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Mathematical statistics

This entirely online module provides you with the mathematical underpinning for statistical methods in general and – in particular – for other OU statistics modules. You will gain a thorough grounding in mathematical statistics, together with generic skills. You will study distribution theory, leading on to the theory of statistical inference developed under both classical and Bayesian approaches. In the classical case, you will focus on maximum likelihood estimation. You’ll also explore the development of these ideas in the context of linear modelling (regression and extensions). To study this module, you should have a sound knowledge of basic statistical ideas and competence in calculus, algebra and matrices, as provided by the appropriate OU level 1 and 2 study.

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OU qualifications are modular in structure; the credits from this undergraduate-level module could count towards a certificate of higher education, diploma of higher education, foundation degree or honours degree.

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Module

Module code
M347
Credits
30
Study level
OU SCQF FHEQ
3 10 6
Study method
Distance Learning
Module cost
See Module registration
Entry requirements
See Am I ready?

Student Reviews

This was the final course I took, and as I had done mostly stats and probability courses I thought this...
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This is a well-written course that presents the mathematical ideas underpinning statistical theory. Each unit comes with loads of excellent...
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What you will study

Other OU statistics modules focus on hands-on practical applications of statistical techniques and interpretation of data and statistical analyses. This module complements these modules by providing the mathematical theory underlying the methods and concepts, including a treatment of both classical and Bayesian statistics. A considerable amount of mathematics is sometimes required for this development.

This module is delivered entirely online, with integrated use of exercises, animations, audio and video segments. Although there are no printed study materials, you will be able to print some materials from the module website.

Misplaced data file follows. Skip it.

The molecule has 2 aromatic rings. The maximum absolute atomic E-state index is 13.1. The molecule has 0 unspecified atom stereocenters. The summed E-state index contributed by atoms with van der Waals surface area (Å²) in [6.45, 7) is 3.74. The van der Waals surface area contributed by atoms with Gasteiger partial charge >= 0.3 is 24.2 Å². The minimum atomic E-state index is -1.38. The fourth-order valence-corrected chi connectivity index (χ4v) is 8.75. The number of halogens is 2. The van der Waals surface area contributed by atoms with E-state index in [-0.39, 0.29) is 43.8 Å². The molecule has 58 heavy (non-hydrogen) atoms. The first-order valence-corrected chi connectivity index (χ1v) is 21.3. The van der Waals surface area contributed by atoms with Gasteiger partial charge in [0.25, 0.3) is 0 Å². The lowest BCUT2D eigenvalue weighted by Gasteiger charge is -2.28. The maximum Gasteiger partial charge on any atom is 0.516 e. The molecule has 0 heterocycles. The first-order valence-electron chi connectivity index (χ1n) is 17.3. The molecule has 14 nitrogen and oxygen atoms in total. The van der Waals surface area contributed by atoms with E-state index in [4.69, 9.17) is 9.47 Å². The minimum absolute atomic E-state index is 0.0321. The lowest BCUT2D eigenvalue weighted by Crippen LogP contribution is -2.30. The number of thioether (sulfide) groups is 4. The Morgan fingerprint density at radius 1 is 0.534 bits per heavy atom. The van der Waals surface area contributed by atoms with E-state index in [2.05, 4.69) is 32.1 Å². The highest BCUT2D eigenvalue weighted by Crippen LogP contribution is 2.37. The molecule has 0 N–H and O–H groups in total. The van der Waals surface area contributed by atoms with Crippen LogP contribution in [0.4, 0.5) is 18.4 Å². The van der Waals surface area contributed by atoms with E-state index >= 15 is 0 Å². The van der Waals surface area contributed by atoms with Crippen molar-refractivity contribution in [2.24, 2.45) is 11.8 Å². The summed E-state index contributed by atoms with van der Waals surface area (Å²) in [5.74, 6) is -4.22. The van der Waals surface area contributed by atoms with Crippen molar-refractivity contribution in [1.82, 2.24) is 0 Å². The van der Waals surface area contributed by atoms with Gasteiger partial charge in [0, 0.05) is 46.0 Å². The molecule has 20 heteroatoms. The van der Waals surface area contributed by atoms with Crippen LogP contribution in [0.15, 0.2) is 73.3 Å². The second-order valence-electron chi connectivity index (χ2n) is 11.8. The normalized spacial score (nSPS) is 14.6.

The module is divided into four blocks of study.

The first block comprises a review unit and units introducing distribution theory. The review is mostly of fundamental statistical ideas of the type taught in Analysing data (M248), (see Entry section below for details); there is also a speedy reminder of important relevant methods in mathematics, including calculus and matrices. Two units in this block introduce the theory of continuous distributions. You will learn, for example, how to evaluate moments of distributions and about other properties of some important univariate distributions. The mathematical structure of multivariate distributions will be explored, with some emphasis on the multivariate normal distribution.

The second block is about the classical approach to statistical inference. You will learn how to use calculus to obtain maximum likelihood estimators of parameters. You will also learn about the properties of maximum likelihood estimation and of point estimation more generally. The mathematics underlying hypothesis tests and confidence intervals will be explored. There is also a unit on asymptotic (large sample) analysis, giving an insight into how statisticians study properties of statistical procedures by approximate methods.

In the third block you’ll consider the Bayesian approach to statistical inference. The emphasis is first on so-called conjugate analysis which constitutes the type of Bayesian analysis most amenable to straightforward mathematical development. You’ll consider prior to posterior analysis first, followed by Bayesian estimation based on decision theory. Markov chain Monte Carlo (MCMC) is a technique often used for tackling Bayesian problems which are not conjugate; you’ll investigate the mathematical ideas leading to the basic methods of MCMC.

The fourth and final block gives some of the mathematical development underlying linear modelling. The material covers linear regression on a single explanatory variable; multiple linear regression where there is more than one explanatory variable; and generalised linear modelling for regression situations where the normal distribution is not a suitable model for variation in the response. Both classical and Bayesian approaches to the analysis of these models are considered.